Thursday, January 15, 2009



I decided that since it will be a nice long weekend, I will spend one of the days baking. Now the BF requested pasta so it looks like I will also be making red sauce. I told him to get me a #10 can of crushed tomatoes.

One of my friend's started making these no knead bread recipes. She did cinnamon rolls and challah. I was inspired. I wanted to make challah but not the no knead way. Maybe I'll try it one day but I still believe that good bread must have good strands of gluten formation and those good strands are created by kneading.

I've only made challah once before in my intro to baking 101 while at Johnson & Wales. I usually have no patience for real baking, especially yeasted breads and piped frostings and icing. Oh I think royal icing is fascinating but I have no patience to pipe it. Royal icing is best applied with a dinner knife or rubber spatula.

We managed to make some decent baked goods in class despite the time we altitude adjusted the pie crust recipe. We had a team project. Each team had to bake a pie, a cookie, a cheesecake, a laminated dough, and a quick bread. The recipes were chosen for us. I think we had apple pie, peanut butter cookies, raspberry cheesecake, croissants, and corn bread. The project taught us teamwork, teahnique, and timing. When we got our recipes we had to come up with a game plan. I thought I was so clever. I said we must first do the conversions to yield the correct amount and we must altitude adjust. Everyone grab a recipe of two and started working on it. Someone in my group altitude adjusted the pie crust recipe. Pie crusts do not need to be adjusted since there is no leavening. During our spare time (while we were waiting for the butter layer to chill in the laminated dough) we had to work on our Challah.

I couldn't find chef Kramer's challah recipe. I believe we used Chef Kramer's recipe or maybe we used the Johnson & Wales one. I looked up some recipes and ended up using a combination of Peter Reinhart's recipe in The Bread Maker's Apprentice and the recipe in the Johnson & Wales Culinary Fundamentals book.

I'm planning on baking on Saturday with my friend Lisa. Of course I have to try out the recipe before the actual baking day. I baked Pandesal and Challah tonight. The pandesal post will have to come later. This was my first time making pandesal and although they were quite yummy, I still need to work on the shaping. There is also an off flavor that I cannot seam to figure out. I want my pandesal exactly like the ones at Valerio's. Maybe Valerio's uses AP flour and not bread flour.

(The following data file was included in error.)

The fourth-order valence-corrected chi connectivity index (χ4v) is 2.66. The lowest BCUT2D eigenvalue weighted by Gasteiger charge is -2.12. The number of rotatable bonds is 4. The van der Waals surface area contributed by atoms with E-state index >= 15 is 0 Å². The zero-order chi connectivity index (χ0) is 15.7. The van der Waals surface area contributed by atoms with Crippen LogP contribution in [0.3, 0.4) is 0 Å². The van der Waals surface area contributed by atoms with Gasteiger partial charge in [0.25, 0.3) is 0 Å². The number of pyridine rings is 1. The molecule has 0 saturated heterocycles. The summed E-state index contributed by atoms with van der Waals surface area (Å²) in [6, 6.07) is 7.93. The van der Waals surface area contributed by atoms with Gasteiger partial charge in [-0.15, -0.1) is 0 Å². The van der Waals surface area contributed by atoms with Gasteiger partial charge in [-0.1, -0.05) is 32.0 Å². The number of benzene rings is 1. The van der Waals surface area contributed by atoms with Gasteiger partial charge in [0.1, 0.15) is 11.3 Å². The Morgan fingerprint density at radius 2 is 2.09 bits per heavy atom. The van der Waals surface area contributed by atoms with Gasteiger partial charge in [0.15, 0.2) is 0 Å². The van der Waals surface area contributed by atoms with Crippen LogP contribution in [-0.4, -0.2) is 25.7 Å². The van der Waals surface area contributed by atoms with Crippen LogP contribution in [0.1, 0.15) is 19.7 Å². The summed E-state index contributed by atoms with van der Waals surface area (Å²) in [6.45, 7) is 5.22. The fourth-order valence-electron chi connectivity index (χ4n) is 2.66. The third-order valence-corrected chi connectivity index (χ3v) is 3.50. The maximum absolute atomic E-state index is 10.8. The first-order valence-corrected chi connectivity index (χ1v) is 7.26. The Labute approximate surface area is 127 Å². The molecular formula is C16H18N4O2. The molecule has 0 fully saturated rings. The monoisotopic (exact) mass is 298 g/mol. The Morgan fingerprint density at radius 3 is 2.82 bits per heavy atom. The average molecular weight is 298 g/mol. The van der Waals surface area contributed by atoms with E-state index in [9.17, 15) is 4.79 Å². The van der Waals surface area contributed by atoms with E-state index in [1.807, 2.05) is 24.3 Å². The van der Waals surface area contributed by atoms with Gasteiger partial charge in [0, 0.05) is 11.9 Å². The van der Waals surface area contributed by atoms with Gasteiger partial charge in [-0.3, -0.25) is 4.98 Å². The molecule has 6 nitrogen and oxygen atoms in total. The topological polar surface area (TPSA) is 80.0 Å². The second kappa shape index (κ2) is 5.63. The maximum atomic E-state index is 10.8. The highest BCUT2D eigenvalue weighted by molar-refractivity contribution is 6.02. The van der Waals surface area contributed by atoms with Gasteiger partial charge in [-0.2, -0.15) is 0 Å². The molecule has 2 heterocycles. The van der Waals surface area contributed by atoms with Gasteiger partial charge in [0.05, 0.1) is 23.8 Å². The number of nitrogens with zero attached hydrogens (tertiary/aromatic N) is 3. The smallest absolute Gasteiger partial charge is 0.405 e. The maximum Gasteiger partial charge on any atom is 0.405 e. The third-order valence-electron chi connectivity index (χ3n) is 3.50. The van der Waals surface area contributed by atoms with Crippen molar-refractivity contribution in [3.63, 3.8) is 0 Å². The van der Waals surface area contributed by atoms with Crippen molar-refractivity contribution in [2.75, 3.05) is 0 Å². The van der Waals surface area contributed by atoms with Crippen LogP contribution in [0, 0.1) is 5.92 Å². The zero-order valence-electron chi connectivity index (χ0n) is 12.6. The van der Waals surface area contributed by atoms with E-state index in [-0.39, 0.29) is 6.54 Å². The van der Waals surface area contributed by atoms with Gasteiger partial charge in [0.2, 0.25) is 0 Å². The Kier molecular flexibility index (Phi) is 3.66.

I'm fairly happy with the results of the challah. Honestly I was expecting a dense loaf. I've tried baking bread at home a long long time ago and we used Red Star yeast from Costco. I was never happy with the results. I'm not sure if it was the yeast or my kneading skills. I am starting to have arthritis in my fingers so kneading is difficult for me. I did make Parker House Rolls for Thanksgiving and they turned out okay. They did not rise as much as I wanted them to but they were still soft and had they best flavor.

Back to the challah. The appearance of my homemade challah is not like the ones we made at Johnson & Wales. I swear it is the oven. When I grow up I will have one of those ovens just like at Johnson & Wales. Oh I will also have a huge Hobart mixer. Look at the two photos below. The first is the one our group made in class. We did a plain, a plain with poppy seeds on top, and a raisin one. Just look how perfect they looks.

My attempt tonight looks like this:

Oh the pink lining is one of my new silicone baking pads. I don't acutally own a silpat. Just a bunch of these silicone pads. I actually prefer them to parchment paper. No waste and they do a better job of preventing burnt bottoms.

They don't look bad but the way they baked up do not look as nice as the ones made in the good oven. The browning is not as even and the crust is crustier (if that makes any sense). I tasted a slice tonight and the texture was good. I can't tell you whether or not I liked the taste since I had just finished three of the pandesals that I also baked today. I read that malt syrup gives bread a distinct flavor. The Johnson & Wales recipe used malt syrup and honey. The Bread Baker's Apprentice didn't use either. He used sugar. Oh I also added a little vital wheat gluten for a little extra gluten to help me with the kneading.